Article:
South Orangetown Central School District

Over the past six months, the South Orangetown Central School District has embarked on an ambitious transformation of its athletics program led by Director of Health, Physical Education and Athletics Bill Pilla, who joined the district in July 2019. “We’re looking to build a highly competitive, top-tier program here,” says Pilla. His approach is focused on five key areas:

1. Provide an exceptional student-athlete experience focused on the “whole child.” In November, the Athletics Department and Tappan Zee High School Counseling Department hosted the school’s first NCAA Eligibility Night to educate student-athletes and their families about the recruiting and eligibility process. “It’s much different from what people think,” Pilla emphasizes. “If students have aspirations to play at the Division I or Division II level, they need to talk with their counselors to make sure that they’re taking the coursework that meet NCAA eligibility criteria.” Also on his agenda: A Middle School Athletics Information Night in late spring for students and their families to learn more about intramural and interscholastic programs.

Pilla believes that the future of high school athletics will look more like college-level programs, with more positions to enhance program and vital supports for athletes and coaches. With this in mind, he is exploring grant opportunities to support a stipend for a social emotional learning coach for interscholastic athletes and coaches. Pilla will also be advocating for new stipended positions for a strength and conditioning coach and middle school athletic coordinator.

2. Amplify the voice of student-athletes. Pilla launched a seasonal Student-Athlete Advisory Council in the fall to create a forum for athletes to share what’s happening during the season. Coaches select two player representatives–one senior and one underclassman–per team to serve on the Council, which meets with Pilla bi-weekly. “It’s opportunity for our athletes to make requests from this department and the District and to make recommendations for things that can be done to enhance our program and athletes’ experience,” says Pilla. Suggestions from the fall Council included consolidation of the three seasonal sports banquets into a single, year-end dinner geared toward honoring seniors.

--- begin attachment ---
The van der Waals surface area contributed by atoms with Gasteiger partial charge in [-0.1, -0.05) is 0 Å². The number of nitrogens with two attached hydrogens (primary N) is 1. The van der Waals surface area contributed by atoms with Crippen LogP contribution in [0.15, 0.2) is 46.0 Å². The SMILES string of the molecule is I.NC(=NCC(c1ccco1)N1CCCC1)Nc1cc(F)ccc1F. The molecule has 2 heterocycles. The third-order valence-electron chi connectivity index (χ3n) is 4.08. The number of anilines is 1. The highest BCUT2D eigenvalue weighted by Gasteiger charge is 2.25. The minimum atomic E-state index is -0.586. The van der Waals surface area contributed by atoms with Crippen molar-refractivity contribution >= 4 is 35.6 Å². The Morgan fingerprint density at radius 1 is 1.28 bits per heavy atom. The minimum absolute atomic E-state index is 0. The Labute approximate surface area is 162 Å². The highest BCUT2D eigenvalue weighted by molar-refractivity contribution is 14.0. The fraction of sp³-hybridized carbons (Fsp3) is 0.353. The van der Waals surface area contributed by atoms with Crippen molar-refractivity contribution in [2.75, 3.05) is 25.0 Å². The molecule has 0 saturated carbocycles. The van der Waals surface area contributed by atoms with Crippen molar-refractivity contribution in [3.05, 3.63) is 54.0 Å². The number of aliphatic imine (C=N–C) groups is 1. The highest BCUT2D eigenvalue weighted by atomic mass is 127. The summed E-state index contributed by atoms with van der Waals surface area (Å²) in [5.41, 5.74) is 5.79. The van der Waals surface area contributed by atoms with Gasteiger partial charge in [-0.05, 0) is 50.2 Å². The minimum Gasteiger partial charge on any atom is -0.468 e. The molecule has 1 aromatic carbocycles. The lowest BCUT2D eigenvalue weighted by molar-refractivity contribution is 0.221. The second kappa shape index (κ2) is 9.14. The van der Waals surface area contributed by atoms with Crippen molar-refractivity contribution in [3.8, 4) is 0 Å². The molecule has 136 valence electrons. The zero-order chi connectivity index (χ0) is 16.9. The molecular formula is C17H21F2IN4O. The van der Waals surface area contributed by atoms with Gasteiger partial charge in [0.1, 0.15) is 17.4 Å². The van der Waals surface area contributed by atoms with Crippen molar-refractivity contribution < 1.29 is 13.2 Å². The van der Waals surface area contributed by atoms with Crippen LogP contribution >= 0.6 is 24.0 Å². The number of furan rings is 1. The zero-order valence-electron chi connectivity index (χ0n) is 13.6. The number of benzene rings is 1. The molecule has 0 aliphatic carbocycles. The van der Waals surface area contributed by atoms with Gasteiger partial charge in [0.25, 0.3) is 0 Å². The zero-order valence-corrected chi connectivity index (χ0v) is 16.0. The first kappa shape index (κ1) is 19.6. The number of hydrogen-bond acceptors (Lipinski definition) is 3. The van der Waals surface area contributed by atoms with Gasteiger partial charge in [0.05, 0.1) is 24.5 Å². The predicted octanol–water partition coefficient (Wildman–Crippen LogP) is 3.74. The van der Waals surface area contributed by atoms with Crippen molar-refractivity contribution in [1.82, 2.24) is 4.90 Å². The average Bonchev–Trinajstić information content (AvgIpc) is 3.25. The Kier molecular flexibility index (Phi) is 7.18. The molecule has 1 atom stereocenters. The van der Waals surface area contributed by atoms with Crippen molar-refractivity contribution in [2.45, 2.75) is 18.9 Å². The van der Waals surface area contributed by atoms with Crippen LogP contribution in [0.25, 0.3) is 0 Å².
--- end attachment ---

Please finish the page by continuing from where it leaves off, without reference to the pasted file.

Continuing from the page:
3. Create a coaching culture invested in continual development of professional practice. Beyond ensuring that the District’s entire coaching staff is up-to-date with required New York State credentials, Pilla encourages coaches to participate in conferences and network with peers. Coaches have attended or are headed to the 2019 US All-Star Track and Field and Cross Country Clinic, the 2020 World Baseball & Softball Coaches’ Convention and the 2020 Women’s Basketball Coaches’ Association Convention. Boys Varsity Lacrosse Coaches Andrew McIntosh, Pete Henninger and Brian Murray recently participated in and presented “Intentional Drills for Game Planning and Player Development” at the Intercollegiate Men’s Lacrosse Coaches Association Annual Convention. “It’s the best way to enhance our program,” Pilla explains. “Learning from others helps coaches up their game and their knowledge and return with ideas and renewed energy.”